Air Force chief scientist pushes zero trust for microchips

Victoria Coleman said she remains concerned about chip security, both from hacks and unknown vulnerabilities.
(Getty Images)

The Air Force‘s chief scientist wants the department to take a zero trust-based approach in assessing the security of the branch’s microprocessor chips, she said Monday.

Victoria Coleman, who also is the former director of the Defense Advanced Research Projects Agency (DARPA), said taking a zero-trust approach with microchips could prevent the ripple effect that a compromised unit could have on an entire system, much like the model in cybersecurity is meant to stop the spread of attackers inside a network.

The security of the microchips is a major concern for Coleman because they run everything from computers to weapon systems for the military, she said during a virtual event Monday produced by the Hudson Institute.

“You don’t have to wait too long before another news story comes out about another vulnerability that was just discovered,” she said. “I am certain we will continue finding these things, [and] not necessarily because someone put them there … with ill intent.”


In the world of IT and cybersecurity, the zero trust architecture is a framework that starts with the premise that networks have already been infiltrated and security checks need to be placed within a system to stop attackers from moving elsewhere throughout a network. For chips, that means mitigating vulnerabilities that could spread throughout an entire system, Coleman said.

But it’s a tall order due to the centrality of microprocessors to computers and most other tech, she said. “We really have our work cut out for us.”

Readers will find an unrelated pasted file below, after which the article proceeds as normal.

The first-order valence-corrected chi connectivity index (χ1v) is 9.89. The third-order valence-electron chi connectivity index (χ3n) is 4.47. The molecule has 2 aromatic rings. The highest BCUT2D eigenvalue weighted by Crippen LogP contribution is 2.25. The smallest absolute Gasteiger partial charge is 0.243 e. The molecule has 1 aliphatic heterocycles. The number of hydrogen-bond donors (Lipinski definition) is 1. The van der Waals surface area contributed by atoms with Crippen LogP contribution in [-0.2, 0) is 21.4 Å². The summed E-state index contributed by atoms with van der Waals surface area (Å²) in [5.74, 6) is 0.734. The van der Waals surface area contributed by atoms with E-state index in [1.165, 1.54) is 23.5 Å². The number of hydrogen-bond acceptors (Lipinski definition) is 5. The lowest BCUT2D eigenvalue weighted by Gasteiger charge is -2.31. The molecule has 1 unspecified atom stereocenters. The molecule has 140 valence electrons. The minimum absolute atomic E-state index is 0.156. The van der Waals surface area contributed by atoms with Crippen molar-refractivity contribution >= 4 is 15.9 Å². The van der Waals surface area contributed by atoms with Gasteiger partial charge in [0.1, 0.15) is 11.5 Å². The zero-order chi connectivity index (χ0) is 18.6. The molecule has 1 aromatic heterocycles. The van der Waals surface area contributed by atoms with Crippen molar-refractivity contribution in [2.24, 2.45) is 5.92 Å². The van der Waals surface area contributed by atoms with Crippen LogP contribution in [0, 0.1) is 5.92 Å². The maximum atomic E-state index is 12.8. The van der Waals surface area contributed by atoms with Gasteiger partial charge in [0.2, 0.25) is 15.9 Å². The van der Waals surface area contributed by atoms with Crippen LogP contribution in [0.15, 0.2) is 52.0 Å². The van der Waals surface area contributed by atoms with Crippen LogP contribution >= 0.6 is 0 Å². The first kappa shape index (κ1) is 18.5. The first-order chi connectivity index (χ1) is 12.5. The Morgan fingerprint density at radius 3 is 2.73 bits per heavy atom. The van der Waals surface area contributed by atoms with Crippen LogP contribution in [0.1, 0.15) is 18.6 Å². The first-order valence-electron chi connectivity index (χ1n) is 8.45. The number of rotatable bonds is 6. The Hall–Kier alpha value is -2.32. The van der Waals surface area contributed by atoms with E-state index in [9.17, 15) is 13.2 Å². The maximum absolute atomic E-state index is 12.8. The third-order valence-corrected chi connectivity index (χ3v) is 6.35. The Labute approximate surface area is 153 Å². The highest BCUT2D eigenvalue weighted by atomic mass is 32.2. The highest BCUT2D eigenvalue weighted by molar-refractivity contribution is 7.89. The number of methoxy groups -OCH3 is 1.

To mitigate both adversarial attacks and inadvertent vulnerabilities in chips, the Air Force could also take a lesson from how rigorously safety-critical systems are examined for all their possible points of failure, often with life-or-death consequences.

The Department of Defense previously used a “trusted foundry” model to work with manufacturers to certify how they made chips and ensure their reliability. It was a system that focused on validating the process of manufacturing, not necessarily testing each product. But that system did not provide enough vetting, Coleman said.

“We need to replace faith in process with faith in products,” which comes from more rigorous testing of the chips themselves, she said. And in turn, that would increase the reliability of the processes or systems they are built upon.


Coleman is not the first to push the idea of using the principles of zero trust in chip procurement for DOD. Others IT leaders across the department have stressed the need to have secure building blocks for all of its tech, pointing to zero trust as one way to get there.

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